It’s no secret that perseverance is one of the most important attributes of the spiritual life. And yet, it’s often the case that following the initial euphoria of Easter, many of us fall back into the same-old bad habits we sought to destroy during Lent.
We let down our guard and forget to keep seeking hard after the Lord. And while it’s a foolish move for all of us, for some, it’s a very dangerous game.
Let me explain.
The great Dominican, Fr. Garrigou-Lagrange, tells the story of how St. Catherine of Genoa was drawn at a very early age into a deeply powerful relationship with the Lord. But after a few years of progress, she “fell off the spiritual wagon,” so to speak.
She returned to a more worldly life.
Five long years later she finally came back to her senses and threw herself back into the spiritual life out of a fervent desire to draw as close to the Lord as possible.
And she never wanted to regress again.
“If I should turn back, I should wish my eyes to be torn out, and even that would not seem sufficient.”
And maybe you’re thinking, “Whoa! That’s pretty intense!” And it is.
But St. Catherine had finally come to the understanding that even the tiniest iota of God’s precious grace is worth more than anything andeverything this world can offer.
And thank goodness she did!
Because Father Garrigou says while some souls might squeak into eternity with a half-hearted approach, for others like Catherine, “mediocrity is not possible; if they do not give themselves entirely to God on the road of sanctity, they will belong wholly to themselves.”
Because these people have a spiritual temperament that inclines them to a kind of “all or nothing,” type attitude.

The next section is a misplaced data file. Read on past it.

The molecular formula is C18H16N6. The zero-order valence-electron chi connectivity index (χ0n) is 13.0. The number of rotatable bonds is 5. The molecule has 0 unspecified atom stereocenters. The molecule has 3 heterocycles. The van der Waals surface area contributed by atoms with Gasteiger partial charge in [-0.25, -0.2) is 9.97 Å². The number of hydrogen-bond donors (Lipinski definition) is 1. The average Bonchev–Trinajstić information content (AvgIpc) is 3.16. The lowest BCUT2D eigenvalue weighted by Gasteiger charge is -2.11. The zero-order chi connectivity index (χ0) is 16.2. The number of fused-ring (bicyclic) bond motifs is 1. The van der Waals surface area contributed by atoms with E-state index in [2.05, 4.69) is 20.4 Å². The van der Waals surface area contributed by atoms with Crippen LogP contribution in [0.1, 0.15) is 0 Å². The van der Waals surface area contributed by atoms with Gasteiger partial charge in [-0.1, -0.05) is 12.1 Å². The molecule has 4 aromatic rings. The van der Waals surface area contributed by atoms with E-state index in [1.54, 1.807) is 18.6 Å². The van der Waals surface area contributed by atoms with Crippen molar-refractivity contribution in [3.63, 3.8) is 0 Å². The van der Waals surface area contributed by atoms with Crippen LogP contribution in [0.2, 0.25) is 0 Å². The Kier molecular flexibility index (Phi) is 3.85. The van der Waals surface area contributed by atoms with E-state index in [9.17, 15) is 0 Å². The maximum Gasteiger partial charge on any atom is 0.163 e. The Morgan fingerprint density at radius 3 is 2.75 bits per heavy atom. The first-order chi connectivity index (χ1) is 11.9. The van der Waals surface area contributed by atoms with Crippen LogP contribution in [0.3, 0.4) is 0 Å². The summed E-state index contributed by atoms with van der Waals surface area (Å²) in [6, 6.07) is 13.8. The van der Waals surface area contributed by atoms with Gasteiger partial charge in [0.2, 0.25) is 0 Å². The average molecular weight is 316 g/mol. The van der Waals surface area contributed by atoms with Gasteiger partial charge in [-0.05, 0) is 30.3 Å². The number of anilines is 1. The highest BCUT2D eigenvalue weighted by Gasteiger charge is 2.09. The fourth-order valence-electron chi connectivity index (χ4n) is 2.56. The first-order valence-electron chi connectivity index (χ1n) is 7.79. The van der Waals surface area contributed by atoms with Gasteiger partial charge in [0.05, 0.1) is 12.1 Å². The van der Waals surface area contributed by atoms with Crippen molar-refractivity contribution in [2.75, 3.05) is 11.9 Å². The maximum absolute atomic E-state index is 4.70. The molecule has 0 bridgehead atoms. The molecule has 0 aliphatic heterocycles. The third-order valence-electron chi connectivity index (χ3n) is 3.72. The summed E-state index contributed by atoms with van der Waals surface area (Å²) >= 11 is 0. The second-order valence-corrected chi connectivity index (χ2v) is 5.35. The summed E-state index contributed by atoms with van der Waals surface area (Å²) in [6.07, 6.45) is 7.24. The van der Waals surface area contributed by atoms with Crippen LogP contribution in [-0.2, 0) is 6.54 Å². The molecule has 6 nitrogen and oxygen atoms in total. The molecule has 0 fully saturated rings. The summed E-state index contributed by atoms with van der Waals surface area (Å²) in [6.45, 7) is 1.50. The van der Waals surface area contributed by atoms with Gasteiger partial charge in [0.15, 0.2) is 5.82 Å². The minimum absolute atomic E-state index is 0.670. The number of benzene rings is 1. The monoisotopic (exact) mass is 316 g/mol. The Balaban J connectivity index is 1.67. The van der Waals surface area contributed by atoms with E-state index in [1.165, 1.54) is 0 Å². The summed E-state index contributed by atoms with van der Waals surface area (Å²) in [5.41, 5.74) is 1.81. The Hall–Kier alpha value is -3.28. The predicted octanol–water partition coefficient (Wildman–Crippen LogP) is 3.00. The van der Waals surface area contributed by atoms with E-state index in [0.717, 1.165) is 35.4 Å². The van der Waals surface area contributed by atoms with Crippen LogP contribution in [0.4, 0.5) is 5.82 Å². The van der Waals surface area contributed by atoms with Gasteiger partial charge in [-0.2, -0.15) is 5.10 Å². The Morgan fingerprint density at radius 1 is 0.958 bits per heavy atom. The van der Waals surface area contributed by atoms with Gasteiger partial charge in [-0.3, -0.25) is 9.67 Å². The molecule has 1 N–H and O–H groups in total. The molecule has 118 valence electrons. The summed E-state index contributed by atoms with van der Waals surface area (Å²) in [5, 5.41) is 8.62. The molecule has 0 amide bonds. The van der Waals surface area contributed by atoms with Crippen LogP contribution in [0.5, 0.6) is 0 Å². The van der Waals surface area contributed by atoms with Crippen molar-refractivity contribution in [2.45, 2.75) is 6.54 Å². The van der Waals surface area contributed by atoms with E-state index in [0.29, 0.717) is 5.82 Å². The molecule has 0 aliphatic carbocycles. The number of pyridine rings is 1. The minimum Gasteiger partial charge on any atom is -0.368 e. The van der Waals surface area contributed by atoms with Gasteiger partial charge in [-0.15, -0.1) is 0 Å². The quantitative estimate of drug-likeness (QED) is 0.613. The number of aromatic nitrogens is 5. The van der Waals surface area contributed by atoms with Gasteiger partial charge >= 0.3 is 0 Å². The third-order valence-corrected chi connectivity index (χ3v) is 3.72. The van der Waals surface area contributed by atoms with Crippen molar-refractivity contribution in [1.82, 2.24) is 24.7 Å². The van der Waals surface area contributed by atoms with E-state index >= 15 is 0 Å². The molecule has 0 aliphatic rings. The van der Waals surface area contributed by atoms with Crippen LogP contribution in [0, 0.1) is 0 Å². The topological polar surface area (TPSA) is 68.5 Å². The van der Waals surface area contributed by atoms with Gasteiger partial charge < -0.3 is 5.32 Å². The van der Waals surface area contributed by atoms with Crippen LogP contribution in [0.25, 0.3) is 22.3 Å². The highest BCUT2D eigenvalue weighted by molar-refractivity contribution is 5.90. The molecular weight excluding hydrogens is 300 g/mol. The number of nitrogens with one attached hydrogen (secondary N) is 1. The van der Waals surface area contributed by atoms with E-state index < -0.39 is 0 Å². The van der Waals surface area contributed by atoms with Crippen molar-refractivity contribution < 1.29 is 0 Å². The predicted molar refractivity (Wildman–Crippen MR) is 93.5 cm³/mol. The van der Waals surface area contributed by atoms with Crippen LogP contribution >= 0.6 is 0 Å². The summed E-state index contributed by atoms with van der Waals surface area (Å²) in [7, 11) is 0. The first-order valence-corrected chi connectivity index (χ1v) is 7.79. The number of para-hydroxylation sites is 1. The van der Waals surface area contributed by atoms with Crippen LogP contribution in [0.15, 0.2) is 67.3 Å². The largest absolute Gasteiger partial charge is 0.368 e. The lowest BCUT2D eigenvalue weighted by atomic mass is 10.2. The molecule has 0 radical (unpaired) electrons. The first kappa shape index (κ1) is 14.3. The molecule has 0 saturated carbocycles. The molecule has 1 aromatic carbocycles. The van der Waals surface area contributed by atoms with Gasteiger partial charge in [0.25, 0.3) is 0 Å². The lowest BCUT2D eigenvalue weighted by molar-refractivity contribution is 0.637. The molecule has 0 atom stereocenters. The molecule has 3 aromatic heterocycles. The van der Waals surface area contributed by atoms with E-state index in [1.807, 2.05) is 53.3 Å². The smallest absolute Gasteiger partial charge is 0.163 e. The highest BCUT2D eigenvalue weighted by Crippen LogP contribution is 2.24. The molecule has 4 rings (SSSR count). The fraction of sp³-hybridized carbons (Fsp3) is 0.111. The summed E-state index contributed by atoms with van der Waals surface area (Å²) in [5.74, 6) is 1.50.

Their God-given desire for “more” is extremely powerful.
And if they don’t totally give themselves over to the pursuit of God, they’ll give themselves over to the world…completely. Once turned from God, they turn totally in on themselves and dive headlong into the dark pit that leads to eternal misery.
That’s why Fr. Garrigou says there’s a sense in which they resemble the angels.
Referencing St. Thomas Aquinas, he says, “The angel…is either very holy or very wicked; there is no middle course…Either it becomes holy, forever established in supernatural good, or it turns away from God forever.”
Of course, we have to remember that these souls only resemble the angels.
Unlike angels, our decisions are never completely final. God is always ready to receive us back when we fall.
“For the Lord your God is gracious and merciful, and will not turn away his face from you, if you return to him,” says 2 Chronicles 30:9.
That said, we never want to presume upon God’s mercy. That’s a sin.
We need to persevere and turn our eyes to the Lord daily.
Regardless of our spiritual temperament, there’s absolutely zero reason to everroll the dice on eternity by toying with the sinful pleasures of this world. There’s no reason to be half-hearted in our pursuit of God.
So don’t waste the Easter graces Christ has given us!
Every one of us needs to develop the same “all in” attitude as St. Catherine so as to make real spiritual progress and be transformed in Christ.
Our relationship with Him is everything!
As St. Paul declares, “Indeed I count everything as loss because of the surpassing worth of knowing Christ Jesus my Lord. For his sake I have suffered the loss of all things, and count them as refuse, in order that I may gain Christ” (Eph 3:8).
God bless you!
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“Seriously! Why weren’t we taught this before?”